6 Delicious Ways to Improve Hemoglobin Count
A hint of one’s blood count, particularly the hemoglobin, dropping is consequential to one’s health. This can be a sign of anemia, an infection or bleeding.
While this can happen to anyone, women who are not keen on their iron intake are most especially vulnerable to blood-related illness. This is due to the fact that women lose blood during menstrual cycles and pregnancy. If not paired or corrected by appropriate diet, this blood loss will lead to blood-related illness.
Although the usual blood count bounces back after menstruation or pregnancy, some complications may arise that could cause delay of replenishment. But how does one regulate healthy hemoglobin levels? One does not have to look far to know that nature provides the answer.
Foods rich in iron content can boost one’s hemoglobin count. With red meat, one will fine heme iron or iron that is well absorbed by intestine. However, one should be careful in binge eating red meat as to avoid cardiovascular diseases that could result from overeating or higher fat content. Some types of red meat that are easily available in the market are beef and pork.
Liver and Other Organ Meats
Speaking of meat, the parts that are most nutritious are organs of meat. Popular organ meats include liver, kidneys, brain and heart, all of which contain a high amount of iron. Aside from iron, these kind of meats are also high in protein and rich in B-vitamins and choline.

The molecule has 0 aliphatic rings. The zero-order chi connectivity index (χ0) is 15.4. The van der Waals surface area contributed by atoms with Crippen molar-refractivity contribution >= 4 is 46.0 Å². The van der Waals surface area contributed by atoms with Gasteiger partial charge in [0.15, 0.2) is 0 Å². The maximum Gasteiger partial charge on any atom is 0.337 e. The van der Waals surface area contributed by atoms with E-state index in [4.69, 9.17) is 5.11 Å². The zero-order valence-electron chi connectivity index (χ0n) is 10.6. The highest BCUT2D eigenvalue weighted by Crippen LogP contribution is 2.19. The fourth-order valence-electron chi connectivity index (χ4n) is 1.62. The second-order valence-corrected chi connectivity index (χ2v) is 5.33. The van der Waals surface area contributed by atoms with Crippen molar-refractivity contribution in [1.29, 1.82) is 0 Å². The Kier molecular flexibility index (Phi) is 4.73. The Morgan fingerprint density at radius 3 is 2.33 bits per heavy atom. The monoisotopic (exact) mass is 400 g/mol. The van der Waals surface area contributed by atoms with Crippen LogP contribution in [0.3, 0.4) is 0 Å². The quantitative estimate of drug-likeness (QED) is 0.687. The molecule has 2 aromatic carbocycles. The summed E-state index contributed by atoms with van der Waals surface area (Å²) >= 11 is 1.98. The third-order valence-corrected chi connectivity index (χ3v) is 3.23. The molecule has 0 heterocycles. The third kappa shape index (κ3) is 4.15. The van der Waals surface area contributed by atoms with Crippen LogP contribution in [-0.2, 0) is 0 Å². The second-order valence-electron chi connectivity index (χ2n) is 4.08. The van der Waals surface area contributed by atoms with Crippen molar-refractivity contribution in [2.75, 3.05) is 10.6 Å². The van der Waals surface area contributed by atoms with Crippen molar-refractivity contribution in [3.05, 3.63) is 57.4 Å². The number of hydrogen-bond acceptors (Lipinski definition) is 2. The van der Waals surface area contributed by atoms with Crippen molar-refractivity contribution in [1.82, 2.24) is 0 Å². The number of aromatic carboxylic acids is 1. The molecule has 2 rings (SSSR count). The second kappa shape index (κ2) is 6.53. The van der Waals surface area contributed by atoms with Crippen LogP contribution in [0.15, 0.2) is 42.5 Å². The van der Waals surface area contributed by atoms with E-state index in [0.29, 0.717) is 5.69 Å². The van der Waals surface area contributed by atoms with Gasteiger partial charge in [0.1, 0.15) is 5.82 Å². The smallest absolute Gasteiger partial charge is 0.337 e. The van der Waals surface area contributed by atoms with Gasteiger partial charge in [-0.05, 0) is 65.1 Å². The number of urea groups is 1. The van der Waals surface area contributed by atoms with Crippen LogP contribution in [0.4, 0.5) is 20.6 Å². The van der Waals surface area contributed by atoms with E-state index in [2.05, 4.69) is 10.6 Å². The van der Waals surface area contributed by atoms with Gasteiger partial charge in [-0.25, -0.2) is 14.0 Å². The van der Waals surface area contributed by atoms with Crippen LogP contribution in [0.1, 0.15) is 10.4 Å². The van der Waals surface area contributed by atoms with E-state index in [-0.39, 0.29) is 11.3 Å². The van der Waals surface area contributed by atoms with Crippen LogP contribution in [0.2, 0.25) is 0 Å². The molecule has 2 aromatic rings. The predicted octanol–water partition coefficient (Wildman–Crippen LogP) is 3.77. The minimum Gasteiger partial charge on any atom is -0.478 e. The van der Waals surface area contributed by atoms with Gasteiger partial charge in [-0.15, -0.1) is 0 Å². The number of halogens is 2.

Vegetables & Fruits
Philippines is fortunately abundant in natural resources. Many staple food crops that are easily grown even in home gardens provide great health benefits including iron. Some green vegetables rich in iron one can enjoy in the Philippines are Malunggay leaves, Kangkong leaves, Ampalaya, Alugbati and even Camote Tops.
Aside from iron, vitamin C and B should also be included in aiding red blood cell information. Some sources of these vitamins can be found in a number of fruits, the likes of which are usually citrus. Pineapple, mango, papaya and guava are among the common iron-rich fruits available in most Filipino communities.
Nuts, as small as they are, are actually filled with iron. Among the many varieties of nuts, pistachio nuts top the lis cantaining 14 mg per 100 g of iron, followed by various squash seeds, Other seeds that are included in the list are cashews, flaxseed, pine nuts, and hazelnuts.
However, bear in mind that as much as they are good for one’s health, nuts also contain iron inhibitors that reduce the body’s absorption of the iron.
Commonly found in Asian countries and enjoyed by vegetarians, this soy based food provides 3.6 mg of iron for every half-cup serving. Tofu provides 19% of the recommended daily intake for iron per serving and is also rich in protein and minerals. Aside from this, tofu also contains isoflavones that aids in improving heart health and relieve menopausal symptoms.
It is a no-brainer that dark chocolate, although indulgent as it may be, is nutritiously filled with antioxidants and even iron. An ounce of dark chocolate contains 3.3 mg of iron, which like tofu is 19% of the recommended daily intake for iron.
Iron is an important mineral that must be consumed regularly for maintaining one’s hemoglobin blood count. However, like everything else, when taken in excess, iron may be damaging to one’s health.